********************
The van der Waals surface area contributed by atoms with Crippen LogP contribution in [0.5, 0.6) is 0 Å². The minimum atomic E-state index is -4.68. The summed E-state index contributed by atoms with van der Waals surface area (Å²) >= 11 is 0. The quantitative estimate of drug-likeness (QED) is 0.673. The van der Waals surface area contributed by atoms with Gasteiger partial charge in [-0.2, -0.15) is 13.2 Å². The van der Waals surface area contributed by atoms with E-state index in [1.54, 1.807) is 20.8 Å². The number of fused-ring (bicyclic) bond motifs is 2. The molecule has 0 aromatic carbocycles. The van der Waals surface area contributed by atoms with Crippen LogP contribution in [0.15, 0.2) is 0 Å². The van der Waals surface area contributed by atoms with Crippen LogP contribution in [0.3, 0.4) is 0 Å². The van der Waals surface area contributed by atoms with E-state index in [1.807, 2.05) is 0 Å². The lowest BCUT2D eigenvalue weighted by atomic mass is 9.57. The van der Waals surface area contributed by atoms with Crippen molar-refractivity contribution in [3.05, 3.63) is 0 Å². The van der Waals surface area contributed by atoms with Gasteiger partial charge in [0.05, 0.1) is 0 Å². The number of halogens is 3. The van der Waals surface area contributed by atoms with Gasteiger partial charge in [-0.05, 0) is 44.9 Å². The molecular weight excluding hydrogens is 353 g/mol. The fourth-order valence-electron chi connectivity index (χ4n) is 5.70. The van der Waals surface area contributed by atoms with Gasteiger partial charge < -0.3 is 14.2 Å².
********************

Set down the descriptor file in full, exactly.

The van der Waals surface area contributed by atoms with Crippen LogP contribution in [0.5, 0.6) is 0 Å². The minimum atomic E-state index is -4.68. The summed E-state index contributed by atoms with van der Waals surface area (Å²) >= 11 is 0. The quantitative estimate of drug-likeness (QED) is 0.673. The van der Waals surface area contributed by atoms with Gasteiger partial charge in [-0.2, -0.15) is 13.2 Å². The van der Waals surface area contributed by atoms with E-state index in [1.54, 1.807) is 20.8 Å². The number of fused-ring (bicyclic) bond motifs is 2. The molecule has 0 aromatic carbocycles. The van der Waals surface area contributed by atoms with Crippen LogP contribution in [0.15, 0.2) is 0 Å². The van der Waals surface area contributed by atoms with Crippen LogP contribution in [0.3, 0.4) is 0 Å². The van der Waals surface area contributed by atoms with E-state index in [1.807, 2.05) is 0 Å². The lowest BCUT2D eigenvalue weighted by atomic mass is 9.57. The van der Waals surface area contributed by atoms with Crippen molar-refractivity contribution in [3.05, 3.63) is 0 Å². The van der Waals surface area contributed by atoms with Gasteiger partial charge in [0.05, 0.1) is 0 Å². The number of halogens is 3. The van der Waals surface area contributed by atoms with Gasteiger partial charge in [-0.05, 0) is 44.9 Å². The molecular weight excluding hydrogens is 353 g/mol. The fourth-order valence-electron chi connectivity index (χ4n) is 5.70. The van der Waals surface area contributed by atoms with Gasteiger partial charge < -0.3 is 14.2 Å².